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The New Politics of Race?

2020-09-18 10:52:11
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President Trump famously won the 2016 election thanks to a surge of support from white voters. This year, Trump is trailing Joe Biden largely because some of those voters have swung back to the Democrats. In several recent swing-state polls, Biden is even winning a narrow majority of white voters.

But Biden is not quite running away with the election. He leads by six percentage points in The Times’s national polling average, down from almost 10 points earlier this summer.

What’s going on? In large part, Biden continues to struggle with Hispanic voters. Trump, despite making repeated appeals to white nationalism and castigating immigrants, has a chance to do better among Hispanic voters than he did in 2016, and win more than a third of them, even as he does worse with white voters.

One possible explanation — a worrisome one for Democrats in the long run — is that Hispanics are following a path not so different from earlier European immigrant groups, like Italian and Irish Americans. As they assimilated, they became less reliably Democratic. To oversimplify, they voted for F.D.R. and then for Reagan.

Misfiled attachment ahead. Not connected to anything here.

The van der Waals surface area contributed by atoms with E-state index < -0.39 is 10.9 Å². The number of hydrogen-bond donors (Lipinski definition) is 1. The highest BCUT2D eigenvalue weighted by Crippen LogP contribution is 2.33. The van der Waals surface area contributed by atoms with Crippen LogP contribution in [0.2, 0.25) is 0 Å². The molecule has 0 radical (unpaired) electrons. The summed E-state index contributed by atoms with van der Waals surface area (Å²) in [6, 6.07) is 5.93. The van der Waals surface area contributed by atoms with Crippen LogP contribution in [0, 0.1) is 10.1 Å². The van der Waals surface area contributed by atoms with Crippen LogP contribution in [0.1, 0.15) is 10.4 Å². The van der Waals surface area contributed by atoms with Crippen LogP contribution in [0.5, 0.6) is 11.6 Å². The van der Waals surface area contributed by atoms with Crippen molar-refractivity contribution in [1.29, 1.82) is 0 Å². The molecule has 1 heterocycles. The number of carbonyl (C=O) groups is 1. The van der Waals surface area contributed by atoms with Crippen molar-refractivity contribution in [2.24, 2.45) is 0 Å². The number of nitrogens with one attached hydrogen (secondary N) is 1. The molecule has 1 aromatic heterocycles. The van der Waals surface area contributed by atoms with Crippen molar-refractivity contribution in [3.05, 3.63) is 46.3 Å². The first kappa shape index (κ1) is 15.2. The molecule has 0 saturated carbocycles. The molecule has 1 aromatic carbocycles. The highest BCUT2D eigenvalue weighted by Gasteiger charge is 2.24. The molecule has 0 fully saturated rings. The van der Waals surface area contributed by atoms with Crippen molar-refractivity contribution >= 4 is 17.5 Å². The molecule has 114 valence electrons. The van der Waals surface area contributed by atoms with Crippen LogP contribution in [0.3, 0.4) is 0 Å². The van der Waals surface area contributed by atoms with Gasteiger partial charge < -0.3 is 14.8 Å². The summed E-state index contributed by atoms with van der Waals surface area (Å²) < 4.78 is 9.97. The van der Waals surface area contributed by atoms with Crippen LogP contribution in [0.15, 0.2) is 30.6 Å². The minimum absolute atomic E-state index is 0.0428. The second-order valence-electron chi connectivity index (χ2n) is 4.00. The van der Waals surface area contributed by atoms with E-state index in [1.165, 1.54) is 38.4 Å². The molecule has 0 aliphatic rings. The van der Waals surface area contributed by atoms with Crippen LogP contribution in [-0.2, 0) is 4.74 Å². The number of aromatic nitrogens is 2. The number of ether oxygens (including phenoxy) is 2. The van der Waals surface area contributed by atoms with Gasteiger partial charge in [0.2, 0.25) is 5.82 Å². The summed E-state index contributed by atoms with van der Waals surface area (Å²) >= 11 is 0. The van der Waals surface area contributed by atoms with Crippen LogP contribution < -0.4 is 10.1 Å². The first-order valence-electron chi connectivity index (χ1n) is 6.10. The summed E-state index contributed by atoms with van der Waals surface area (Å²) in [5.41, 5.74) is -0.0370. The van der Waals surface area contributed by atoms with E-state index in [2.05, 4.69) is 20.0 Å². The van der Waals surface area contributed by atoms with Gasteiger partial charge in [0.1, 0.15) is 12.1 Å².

Ross Douthat, a Times columnist, argues that Trump’s relative strength among Hispanic Americans is a sign that Democrats are misreading the politics of race. Liberals often draw a bright line between whites and people of color (as the acronym BIPOC — for Black, Indigenous and people of color — suggests). But this binary breakdown doesn’t reflect reality, Ross argues.

For starters, about 53 percent of Latinos identify as white, Andrea González-Ramírez of Medium notes. Others do not but are conservative — on abortion, taxes, Cuba or other issues. In some states, Hispanic men appear to be especially open to supporting Trump, Stephanie Valencia of Equis Research, a polling firm, told my colleague Ian Prasad Philbrick.

A recent Times poll of four battleground states captured some of these dynamics. Most Hispanic voters said Biden had not done enough to condemn rioting, said he supported cutting police funding (which is not true) and said they themselves opposed police funding cuts. For that matter, most Black voters also opposed such funding cuts.

In other virus developments:


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